For Albert, the three strikes came within a single week. A series of crises at the West Coast daily where he’d worked for more than a decade suddenly put his perspective as a journalist of color at the center of the newsroom’s editorial process.
First came the public backlash for the paper’s reporting on the shooting death of an unarmed man of color at the hands of police. Then, a contributor’s column about gentrification, published two days after the shooting, struck a painful chord with an already-aggrieved community. A few days later, another reporter set off a firestorm by quoting verbatim a source who used a racial slur. Each time, Albert’s phone lit up with text messages from the newsroom’s leadership, asking him to provide insights on how to navigate them.
“By the end of the week, I came home, kinda waved at my family, and just crawled into bed,” he said. The controversies had unfolded just weeks before he was set to move into a new role as a mid-level manager. The exhaustion made him rethink taking on a management role.
Albert’s experience is one all too common among journalists from underrepresented groups, particularly those of color, working in media outlets in the United States. A spate of recent stories from and about the Pittsburgh Post-Gazette, The Philadelphia Inquirer, The New York Times and even niche sites including Refinery29 and Bon Appétit have begun to blow open the worst-kept secret in the Fourth Estate: that Whiteness as the default existence — enforced by both explicit and implicit values, norms, and practices in the newsroom — has and will continue to thwart any meaningful efforts to make the country’s newsrooms reflect the communities they claim to serve.
Dismantling an insufficient diversity strategy
For more than 40 years, the American Society of News Editors conducted an annual diversity survey as part of its mission to “to drive the quest for diversity and inclusion in the workplace and in news content across all platforms.” In 2017, I joined the ASNE team with a task to “revitalize” the Newsroom Diversity Survey to better reflect the contemporary realities of the industry and its people. Leading the survey had been a dream of mine since.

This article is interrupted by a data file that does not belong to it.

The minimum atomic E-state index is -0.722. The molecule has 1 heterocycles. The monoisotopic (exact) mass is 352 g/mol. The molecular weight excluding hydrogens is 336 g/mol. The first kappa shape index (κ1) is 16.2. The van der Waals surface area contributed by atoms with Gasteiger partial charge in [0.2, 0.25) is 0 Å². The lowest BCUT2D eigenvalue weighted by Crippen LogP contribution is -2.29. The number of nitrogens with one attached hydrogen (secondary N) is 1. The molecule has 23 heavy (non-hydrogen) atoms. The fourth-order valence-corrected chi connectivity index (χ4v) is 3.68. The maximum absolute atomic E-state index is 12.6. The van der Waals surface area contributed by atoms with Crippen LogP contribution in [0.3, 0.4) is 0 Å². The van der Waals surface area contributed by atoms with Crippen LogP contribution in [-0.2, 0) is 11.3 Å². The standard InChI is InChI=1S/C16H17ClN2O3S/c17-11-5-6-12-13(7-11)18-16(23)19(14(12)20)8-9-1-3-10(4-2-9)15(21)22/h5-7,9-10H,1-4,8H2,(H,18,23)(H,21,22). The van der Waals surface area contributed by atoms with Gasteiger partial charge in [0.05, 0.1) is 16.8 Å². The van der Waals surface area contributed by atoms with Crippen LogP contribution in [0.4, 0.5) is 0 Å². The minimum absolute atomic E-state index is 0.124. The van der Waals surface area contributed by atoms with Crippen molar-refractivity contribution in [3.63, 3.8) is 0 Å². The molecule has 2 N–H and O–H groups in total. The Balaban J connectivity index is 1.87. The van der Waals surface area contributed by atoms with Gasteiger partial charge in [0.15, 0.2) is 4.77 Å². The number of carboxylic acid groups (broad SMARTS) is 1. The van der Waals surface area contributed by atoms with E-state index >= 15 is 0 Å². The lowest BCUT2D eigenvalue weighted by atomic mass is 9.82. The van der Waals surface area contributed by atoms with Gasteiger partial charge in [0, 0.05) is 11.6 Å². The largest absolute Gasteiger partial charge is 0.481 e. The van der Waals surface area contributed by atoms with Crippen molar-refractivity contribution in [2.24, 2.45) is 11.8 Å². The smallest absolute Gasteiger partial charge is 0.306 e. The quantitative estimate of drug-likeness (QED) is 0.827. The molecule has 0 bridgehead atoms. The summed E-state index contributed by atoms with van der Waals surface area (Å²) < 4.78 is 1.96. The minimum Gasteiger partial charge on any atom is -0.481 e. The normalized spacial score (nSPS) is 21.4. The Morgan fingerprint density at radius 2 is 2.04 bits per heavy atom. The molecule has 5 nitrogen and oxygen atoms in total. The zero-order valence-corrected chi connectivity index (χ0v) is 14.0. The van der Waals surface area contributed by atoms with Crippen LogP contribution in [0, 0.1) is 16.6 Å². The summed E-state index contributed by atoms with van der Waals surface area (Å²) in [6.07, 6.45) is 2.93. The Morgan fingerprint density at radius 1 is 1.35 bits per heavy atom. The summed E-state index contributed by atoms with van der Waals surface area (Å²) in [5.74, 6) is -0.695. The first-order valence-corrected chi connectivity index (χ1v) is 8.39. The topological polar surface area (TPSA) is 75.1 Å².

But as principal investigator, I quickly learned that the survey doesn’t need revitalization. It, like so many other journalism institutions, must be completely dismantled and rebuilt to provide a responsive, sustainable and culturally competent approach at being transparent about the consequences of colorblind racism in our newsrooms, publications and schools.
Gwyneth Mellinger, a professor at James Madison University, has written extensively about ASNE and the shortcomings of the Newsroom Diversity Survey.
“As with most gestures toward multiculturalism,” she wrote in a 2013 research article, “the ASNE initiative does not reckon with the systemic nature of modern racism, which continually reinvents itself as it goes largely undetected by the dominant culture.”
The industry’s widespread insistence of upholding an approach to journalism that was developed when only land-holding White men could vote; and professionalized in an era when Black people were still barred from enrolling in most public universities and schools, means that even our best attempts to “diversify” are positioned in a way that subjugates anyone outside of the so-called mainstream.
In our research, we identified a central theme: Industry norms, values and routines — reinforced by the overrepresentation of White, usually male, journalists in middle-management roles — have created workspaces that actively devalue the presence and contributions of employees from underrepresented groups. For our part, we recognize the complicity in continuing to use a demographic data tracking tool that valorizes quantity over quality, and counting raw numbers as evidence of progress.
To that end, News Leaders Association, the organization formed out of ASNE’s late-2019 merger with the Associated Press Media Editors, will not conduct the newsroom diversity survey for 2020. Instead, we will resume data collection in 2021 with a comprehensive approach.
A new way forward
The strategy has been more than two years in the making. Through a series of complementary interviews I conducted in 2018 and 2019 — the first qualitative research ASNE used as part of its annual newsroom diversity survey, my research identified the overarching theme that industry norms, values and routines — reinforced by the overrepresentation of White, usually male, journalists in middle-management roles — has created workspaces that actively devalue the presence and contributions of employees from underrepresented groups. At the same time, with the support of NLGJA, ASNE piloted data collection among LGBTQIA+ journalists. In 2019, more than 200 queer-identifying journalists self-reported their data using our updated survey instrument.